DAKOTA IMAGE | David R. Evans

DAKOTA IMAGE | David R. Evans

David Robert (“D. R.”) Evans emigrated from Wales to become a pioneering rancher, banker, and civic leader in Belle Fourche. He was a driving force behind the Black Hills Roundup, which continues to attract thousands

as it enters its centennial year. Evans was born 16 March 1862 in Aberystwyth, Wales, to Margaret Roberts Evans and Griffith Evans, a farmer and clergyman. Much of the frontier was “closed” by 1885 when he emigrated to Spearfish, Dakota Territory, but the open range was in its prime. Although he had never ridden a horse, he signed on as a cattle herder for the Jones Brothers.

Evans quickly put down roots in the area where he would be a leader for the next fifty years. He served as last judge of the territorial probate court of Butte County and was elected to two terms as mayor of Belle Fourche. Between 1894 and 1902, he served two terms each as county treasurer and county auditor. In 1903, he helped to organize the First National Bank of Belle Fourche, where he worked his way up from cashier to president before retiring in 1928. From 1917 to 1919, Evans served in the South Dakota Senate, chairing the committee on highways and bridges during the development of the state’s road network. Although he declined to run for reelection, he remained a major figure in the state Republican Party.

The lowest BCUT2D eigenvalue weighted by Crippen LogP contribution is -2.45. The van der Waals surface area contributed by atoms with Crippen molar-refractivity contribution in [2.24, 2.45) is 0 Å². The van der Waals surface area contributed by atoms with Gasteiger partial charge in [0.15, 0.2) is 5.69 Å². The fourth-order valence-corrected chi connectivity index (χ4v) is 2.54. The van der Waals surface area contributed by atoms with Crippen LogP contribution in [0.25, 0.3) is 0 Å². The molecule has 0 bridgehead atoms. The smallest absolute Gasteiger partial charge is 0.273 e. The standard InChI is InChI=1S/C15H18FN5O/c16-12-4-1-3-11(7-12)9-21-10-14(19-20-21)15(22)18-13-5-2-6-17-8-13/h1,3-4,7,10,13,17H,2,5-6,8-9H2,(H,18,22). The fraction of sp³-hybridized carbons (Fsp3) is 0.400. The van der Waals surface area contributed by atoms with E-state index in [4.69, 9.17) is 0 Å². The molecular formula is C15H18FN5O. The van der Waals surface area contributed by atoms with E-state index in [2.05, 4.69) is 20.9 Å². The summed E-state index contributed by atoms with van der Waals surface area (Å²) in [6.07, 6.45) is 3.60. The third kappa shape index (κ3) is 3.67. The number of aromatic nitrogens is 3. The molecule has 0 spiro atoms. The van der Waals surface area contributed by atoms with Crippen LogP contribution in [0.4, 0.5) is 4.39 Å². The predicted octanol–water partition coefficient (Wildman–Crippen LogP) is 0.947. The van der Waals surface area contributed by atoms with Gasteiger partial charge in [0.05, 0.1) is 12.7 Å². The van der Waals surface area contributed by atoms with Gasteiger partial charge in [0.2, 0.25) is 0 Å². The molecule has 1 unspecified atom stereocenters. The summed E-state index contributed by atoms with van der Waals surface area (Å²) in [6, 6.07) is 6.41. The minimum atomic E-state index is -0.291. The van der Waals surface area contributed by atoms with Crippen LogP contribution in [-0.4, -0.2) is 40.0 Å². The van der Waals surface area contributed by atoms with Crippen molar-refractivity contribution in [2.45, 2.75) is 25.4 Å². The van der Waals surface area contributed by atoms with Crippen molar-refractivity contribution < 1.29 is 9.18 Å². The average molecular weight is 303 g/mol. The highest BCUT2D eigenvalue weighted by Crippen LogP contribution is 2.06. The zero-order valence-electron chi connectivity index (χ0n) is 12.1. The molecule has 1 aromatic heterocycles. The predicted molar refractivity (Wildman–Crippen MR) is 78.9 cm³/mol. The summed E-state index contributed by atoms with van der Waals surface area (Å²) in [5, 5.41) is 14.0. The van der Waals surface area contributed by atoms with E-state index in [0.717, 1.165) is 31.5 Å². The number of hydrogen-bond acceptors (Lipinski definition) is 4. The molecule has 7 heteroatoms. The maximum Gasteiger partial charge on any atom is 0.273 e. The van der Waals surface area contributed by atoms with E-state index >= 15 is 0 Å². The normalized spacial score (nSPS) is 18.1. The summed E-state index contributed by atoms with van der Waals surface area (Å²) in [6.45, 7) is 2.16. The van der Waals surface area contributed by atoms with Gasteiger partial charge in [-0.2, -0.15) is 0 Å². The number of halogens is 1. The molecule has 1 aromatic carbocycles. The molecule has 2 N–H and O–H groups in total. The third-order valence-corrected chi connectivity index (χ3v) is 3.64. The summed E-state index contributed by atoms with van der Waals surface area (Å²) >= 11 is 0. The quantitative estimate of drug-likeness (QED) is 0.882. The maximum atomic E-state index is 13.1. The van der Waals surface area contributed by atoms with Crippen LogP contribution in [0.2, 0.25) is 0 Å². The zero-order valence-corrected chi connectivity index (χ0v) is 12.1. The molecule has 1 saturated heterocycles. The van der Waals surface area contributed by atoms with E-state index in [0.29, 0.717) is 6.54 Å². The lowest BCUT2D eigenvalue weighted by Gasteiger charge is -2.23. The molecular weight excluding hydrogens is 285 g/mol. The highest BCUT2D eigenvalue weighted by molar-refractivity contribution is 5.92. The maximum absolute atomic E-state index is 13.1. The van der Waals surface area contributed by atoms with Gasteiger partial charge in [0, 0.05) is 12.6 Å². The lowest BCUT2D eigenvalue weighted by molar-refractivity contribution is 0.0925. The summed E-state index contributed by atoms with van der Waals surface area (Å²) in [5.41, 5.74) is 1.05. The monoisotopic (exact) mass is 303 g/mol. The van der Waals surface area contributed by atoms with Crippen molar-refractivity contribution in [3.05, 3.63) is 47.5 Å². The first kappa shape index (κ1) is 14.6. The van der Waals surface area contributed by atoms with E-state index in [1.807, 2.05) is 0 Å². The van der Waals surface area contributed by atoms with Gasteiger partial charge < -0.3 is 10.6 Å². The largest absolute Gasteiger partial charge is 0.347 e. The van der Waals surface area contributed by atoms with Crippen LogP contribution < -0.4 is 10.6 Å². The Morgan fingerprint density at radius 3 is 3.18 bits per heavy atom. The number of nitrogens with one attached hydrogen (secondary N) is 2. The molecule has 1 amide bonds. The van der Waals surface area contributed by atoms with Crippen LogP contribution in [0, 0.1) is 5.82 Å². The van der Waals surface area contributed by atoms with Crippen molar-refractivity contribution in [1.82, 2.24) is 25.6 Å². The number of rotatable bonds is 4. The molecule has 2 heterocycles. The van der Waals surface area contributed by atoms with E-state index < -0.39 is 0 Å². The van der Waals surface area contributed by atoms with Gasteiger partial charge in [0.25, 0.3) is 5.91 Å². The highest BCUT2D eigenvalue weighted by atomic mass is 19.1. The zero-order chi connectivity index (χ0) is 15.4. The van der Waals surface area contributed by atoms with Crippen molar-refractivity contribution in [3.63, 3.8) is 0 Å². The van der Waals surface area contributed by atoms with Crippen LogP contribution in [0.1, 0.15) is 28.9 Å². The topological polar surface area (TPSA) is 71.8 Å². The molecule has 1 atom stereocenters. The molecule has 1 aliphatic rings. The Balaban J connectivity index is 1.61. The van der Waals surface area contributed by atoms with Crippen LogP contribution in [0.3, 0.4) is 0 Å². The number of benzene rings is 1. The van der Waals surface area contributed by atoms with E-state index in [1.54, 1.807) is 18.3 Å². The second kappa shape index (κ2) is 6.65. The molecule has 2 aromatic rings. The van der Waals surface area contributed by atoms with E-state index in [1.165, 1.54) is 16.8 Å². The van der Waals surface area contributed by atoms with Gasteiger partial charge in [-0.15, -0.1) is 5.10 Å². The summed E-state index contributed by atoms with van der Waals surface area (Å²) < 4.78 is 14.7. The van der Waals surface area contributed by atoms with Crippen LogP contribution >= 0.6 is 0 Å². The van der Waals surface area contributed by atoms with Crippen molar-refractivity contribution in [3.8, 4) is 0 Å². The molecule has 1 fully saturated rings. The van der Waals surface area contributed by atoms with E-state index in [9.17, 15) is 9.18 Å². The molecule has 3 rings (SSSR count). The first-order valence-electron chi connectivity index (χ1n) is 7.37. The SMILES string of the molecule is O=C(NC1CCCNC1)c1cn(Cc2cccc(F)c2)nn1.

Evans devoted himself full time to the Black Hills, most notably the Black Hills Roundup, organized in 1918 to raise funds for the World War I effort and to preserve the traditions of the open range. As chair of the event for its first decade, he welcomed President Calvin Coolidge, who sported a ten-gallon hat, and First Lady Grace Coolidge when they attended in 1927.

Evans was a first master of the local Masons and a baritone in the Congregational Church. With his first wife, Nettie Pratt, who died in childbirth in 1891, he had one daughter. In 1898, he married Myrtle White, and they two daughters and a son. To the end of his life he was an active stockman, with ranches on the Red Water River and in Wyoming. Dave Evans died on 14 February 1939 and is buried in Pine Slope Cemetery.

—Ambassador Robert E. Hunter